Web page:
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berkalp


Total Posts: 3
Joined: Jan 2019
 
Posted: 2019-01-06 21:12
Hello!

I am studying msc financial engineering in Sweden.

I am about to select my thesis topic and there are a lot of discussion at the moment.

Some of the suggested topics are as follows:

Double stochastic option pricing, barrier option pricing, dynamic model identification for economic predictions, stochastic tensors for economic models of firms.

Me and my friends are looking at dynamic models & tensors. However we are very confused about option pricing. Is there any way that doing our thesis about options would help us finding jobs?

bullero


Total Posts: 30
Joined: Feb 2018
 
Posted: 2019-01-06 22:31
No. Learning new stuff is completely foolish.

nikol


Total Posts: 594
Joined: Jun 2005
 
Posted: 2019-01-07 00:27
Second to bullero: look into Ricci tensors, they can be useful

berkalp


Total Posts: 3
Joined: Jan 2019
 
Posted: 2019-01-09 17:30
Thanks for the replies,

@bullero, I mean, I can not see anything to learn from barrier option pricing, even if includes some deeper model. I think other topics will teach me more. But I am not sure so I need feedback.

@nikol Interesting read, I will discuss with my teacher.

I still need some feedback on the topics though.. I would be glad for replies

bullero


Total Posts: 30
Joined: Feb 2018
 
Posted: 2019-01-10 17:28
@berkalp - My first answer was meant to be sarcastic one. What I was trying to say is that it does not really matter what you do in your thesis. Do something that you think is fun and interesting. If you go to a bank they already have models that are 'cutting edge'. I remember one story of my previous colleague who joined the model team who did his PhD about pseudo random numbers (btw, I know nothing about pseudo random generators) and how this new method was supposed to be somehow 'better' compared to the existing sampling methods. It turned out that the sampling method that was developed in-house was better, in the same sense. A lot of mathematical research happens in shadows inside financial institutions and those papers are not being published. So there is a high likelihood that your research will be already outdated. So a better approach is to do something that is fun and interesting. Maybe you will learn something useful during your journey.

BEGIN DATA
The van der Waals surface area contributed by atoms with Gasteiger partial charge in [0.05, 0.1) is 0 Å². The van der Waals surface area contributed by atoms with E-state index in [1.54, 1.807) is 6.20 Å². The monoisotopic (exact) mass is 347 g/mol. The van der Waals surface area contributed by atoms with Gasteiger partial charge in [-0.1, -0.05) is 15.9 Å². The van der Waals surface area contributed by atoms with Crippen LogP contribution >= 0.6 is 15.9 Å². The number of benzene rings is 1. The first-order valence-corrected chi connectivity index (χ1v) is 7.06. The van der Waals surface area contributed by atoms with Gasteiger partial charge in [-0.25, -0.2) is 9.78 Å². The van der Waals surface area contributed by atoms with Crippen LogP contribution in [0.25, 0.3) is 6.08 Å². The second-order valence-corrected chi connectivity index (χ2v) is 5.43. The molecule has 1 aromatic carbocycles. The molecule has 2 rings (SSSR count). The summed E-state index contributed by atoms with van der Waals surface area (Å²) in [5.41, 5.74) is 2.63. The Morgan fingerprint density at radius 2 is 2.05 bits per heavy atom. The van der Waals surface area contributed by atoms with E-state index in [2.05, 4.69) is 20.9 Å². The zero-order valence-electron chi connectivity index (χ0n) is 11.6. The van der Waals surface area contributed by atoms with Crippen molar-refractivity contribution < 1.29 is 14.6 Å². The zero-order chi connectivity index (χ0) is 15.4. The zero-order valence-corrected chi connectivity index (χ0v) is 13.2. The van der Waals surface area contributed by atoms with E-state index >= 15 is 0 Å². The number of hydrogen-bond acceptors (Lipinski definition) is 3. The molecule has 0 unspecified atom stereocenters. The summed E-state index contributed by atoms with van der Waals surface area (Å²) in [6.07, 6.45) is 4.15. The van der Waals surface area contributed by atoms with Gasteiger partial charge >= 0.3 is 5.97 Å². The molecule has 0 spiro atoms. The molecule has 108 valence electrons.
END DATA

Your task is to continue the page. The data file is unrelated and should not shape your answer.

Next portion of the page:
berkalp


Total Posts: 3
Joined: Jan 2019
 
Posted: 2019-01-10 17:37
Heh thanks a lot for the answer. I had a similar feeling about it. However I would like to land a good job & I like most of the topics, they are interesting.

I guess I ll go with dynamic model distances for economic predictions of the firms, it seems like a fun topic that will allow me to use quality check different models.

Tensors seem really hard, maybe because i am not familiar with the topic.

nikol


Total Posts: 594
Joined: Jun 2005
 
Posted: 2019-01-10 19:21
Hi, I should admit I picked up sarcastic tone from bullero and lifted it up a bit :)

I see two ways to proceed:
- purely theoretical - you read the books, pick up the (identified and unsolved) problem, crack it through hard work and deliver results
- empirical - you pick up the problem, search and download data, analyse it, discover effects, try to explain them completely yourself or through someone else theoretical work - however, in finance, high ranking analysts do both, empirical work and cook theory as well.
My personal route is always empirics.

For example, one of the first fascinating empirical facts which I saw with my eyes was an observation of pinning effect of double averaging bermudan warrant (average strike over average settlements). The price of underlying got pinned to certain level due to hedging activities and, therefore, market dried up completely. The market is full of such effects.

bullero


Total Posts: 30
Joined: Feb 2018
 
Posted: 2019-01-10 19:39
Another story from the realm of theoretical option pricing (it almost feels like I am an old dude already... and I am not even 30 yet)... While I was working for one of the bulge brackets I noticed that the pricing of baskets was pretty much driven by a technique which could be argued to be kind of...well, a "rule-of-thumb": you adjust the implied level such that your own thumb (whichever was thicker) fits between the implied and realized.

Maybe we could represent a traders thumb using tensors and then use it for pricing?
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